But, staying home is not just affecting young adults. Gen X and Boomer parents are impacted too.
On the financial front, about six in ten parents of young adults between ages 18 and 29-years old report in a 2019 Pew Research Center survey that they have received financial help from their parents. In a related study, Pew reports that 45% of young adults indicate they have received “a lot” or at least “some” financial support from mom and dad.
As a parent, I find the next stat predictable. Many parents believe supporting our kids, at any age, is part of our ‘job description.’ About two-thirds of parents believe they do just about the “right amount” for their children. From cell phone bills, transportation, student loans, healthcare expenses, to even leisure travel, many parents may find themselves chipping in, or totally on-the-hook, for their adult child’s recurring expenses – but, at what cost?
Most parents with children 18 to 29-years old are well into their 50s if not knocking on the door of retirement age. Even moderate additional, and unanticipated expenses, to support an adult child drain resources that might ensure a financially secure retirement – especially for the countless Gen X’ers and Boomers that are uncertain if they can retire at all.
Phil is a 62-year old carpenter with a 23-year old son and 25-year old daughter living at home. “I enjoy my work and would probably work longer anyway, but this job gets harder as you get older.” He goes on to say, “I don’t have a choice. My kids need my help. They went to school (college), they work, but don’t make much…so what am I going to do? Of course, I will work longer to help them out.”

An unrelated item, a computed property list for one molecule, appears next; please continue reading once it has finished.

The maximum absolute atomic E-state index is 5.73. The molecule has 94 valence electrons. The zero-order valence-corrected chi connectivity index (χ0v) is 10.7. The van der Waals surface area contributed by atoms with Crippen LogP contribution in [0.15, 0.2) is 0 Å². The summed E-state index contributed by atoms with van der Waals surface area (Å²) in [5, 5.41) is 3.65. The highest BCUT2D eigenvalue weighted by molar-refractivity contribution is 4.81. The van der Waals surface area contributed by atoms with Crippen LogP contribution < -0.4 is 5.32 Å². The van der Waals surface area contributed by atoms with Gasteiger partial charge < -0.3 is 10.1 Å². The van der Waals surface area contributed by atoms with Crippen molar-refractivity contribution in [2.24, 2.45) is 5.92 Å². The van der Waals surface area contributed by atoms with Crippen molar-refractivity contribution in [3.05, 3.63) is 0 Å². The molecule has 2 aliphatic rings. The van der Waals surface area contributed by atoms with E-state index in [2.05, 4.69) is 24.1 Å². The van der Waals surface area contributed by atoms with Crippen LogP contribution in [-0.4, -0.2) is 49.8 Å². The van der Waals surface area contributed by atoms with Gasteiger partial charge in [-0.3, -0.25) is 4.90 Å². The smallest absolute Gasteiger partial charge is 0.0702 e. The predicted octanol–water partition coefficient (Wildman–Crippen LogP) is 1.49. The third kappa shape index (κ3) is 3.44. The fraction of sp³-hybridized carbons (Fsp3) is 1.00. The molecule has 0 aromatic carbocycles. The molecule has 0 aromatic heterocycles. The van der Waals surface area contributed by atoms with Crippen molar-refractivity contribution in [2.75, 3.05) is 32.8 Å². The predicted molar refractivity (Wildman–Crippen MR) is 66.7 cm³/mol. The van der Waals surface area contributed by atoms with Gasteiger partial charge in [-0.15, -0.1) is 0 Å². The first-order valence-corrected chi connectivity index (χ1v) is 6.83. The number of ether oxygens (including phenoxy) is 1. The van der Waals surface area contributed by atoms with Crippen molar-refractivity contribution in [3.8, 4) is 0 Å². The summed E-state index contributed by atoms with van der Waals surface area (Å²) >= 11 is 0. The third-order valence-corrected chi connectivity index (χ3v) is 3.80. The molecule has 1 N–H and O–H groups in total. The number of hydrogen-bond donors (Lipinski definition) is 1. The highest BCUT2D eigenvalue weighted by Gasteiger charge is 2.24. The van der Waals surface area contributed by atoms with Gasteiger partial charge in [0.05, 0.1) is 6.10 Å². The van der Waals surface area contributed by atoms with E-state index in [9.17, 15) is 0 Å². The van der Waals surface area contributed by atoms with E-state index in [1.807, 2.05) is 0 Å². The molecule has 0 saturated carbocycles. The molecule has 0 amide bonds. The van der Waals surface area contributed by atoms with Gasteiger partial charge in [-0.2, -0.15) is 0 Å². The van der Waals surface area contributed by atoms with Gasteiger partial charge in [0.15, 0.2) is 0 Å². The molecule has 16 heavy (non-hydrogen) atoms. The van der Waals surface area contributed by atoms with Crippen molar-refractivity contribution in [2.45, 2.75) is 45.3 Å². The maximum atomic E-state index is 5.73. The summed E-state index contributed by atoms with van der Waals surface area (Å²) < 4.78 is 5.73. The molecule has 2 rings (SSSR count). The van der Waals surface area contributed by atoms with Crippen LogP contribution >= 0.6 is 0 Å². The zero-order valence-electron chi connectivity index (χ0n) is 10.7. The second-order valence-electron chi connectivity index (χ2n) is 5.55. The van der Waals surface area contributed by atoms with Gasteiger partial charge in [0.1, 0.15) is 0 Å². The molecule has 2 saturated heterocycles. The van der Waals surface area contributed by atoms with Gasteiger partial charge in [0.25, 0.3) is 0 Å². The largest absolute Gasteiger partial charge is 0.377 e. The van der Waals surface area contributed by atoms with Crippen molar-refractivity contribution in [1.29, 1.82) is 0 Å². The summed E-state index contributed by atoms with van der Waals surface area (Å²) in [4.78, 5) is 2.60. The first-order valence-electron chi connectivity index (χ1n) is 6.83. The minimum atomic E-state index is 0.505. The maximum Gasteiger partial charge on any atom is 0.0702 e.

There are also hidden costs that are difficult to quantify. Some near-retirees and others already retired had planned on downsizing or pursuing activities put on hold in their younger years. With adult kids at home, selling the family home to downsize, possibly freeing up needed cash equity in the process, becomes impossible.
But, it may be older women that pay an inordinate cost, not just financially, but in opportunities delayed or perhaps lost. MIT AgeLab’s CareHive Research Consortium has found that women, particularly the oldest adult daughter, play a critical role in caregiving across the generations. Many Gen X and younger Baby Boomer women are still providing care, and in many cases, financial support to elderly parents. Sandwiched between younger children and aging parents for years, often resulted in women shortchanging both their careers and retirement savings. Now, just when they thought they might have time for themselves, to work, to volunteer, to try something new, middle-aged and older mothers find that they remain the fulcrums of wellbeing for their adult children, their partner, and their elderly parents.
Noah may be correct, it may not be “terrible” to live with mom and dad in your 20s and beyond. Many parents are thrilled to have their children live with them for as long as possible — a reason why many young adults may be at home, rarely cited by social observers. But, whatever the reasons are for young adults’ delaying their departure from home, this evolving trend is not just about the changing definition of young adulthood, it is also about the changing definition of life stages across the life course, including retirement.
Get The Best Financial Tips
Straight to your inbox
Subscribe to our mailing list and get interesting stuff and updates to your email inbox.
Thank you for subscribing.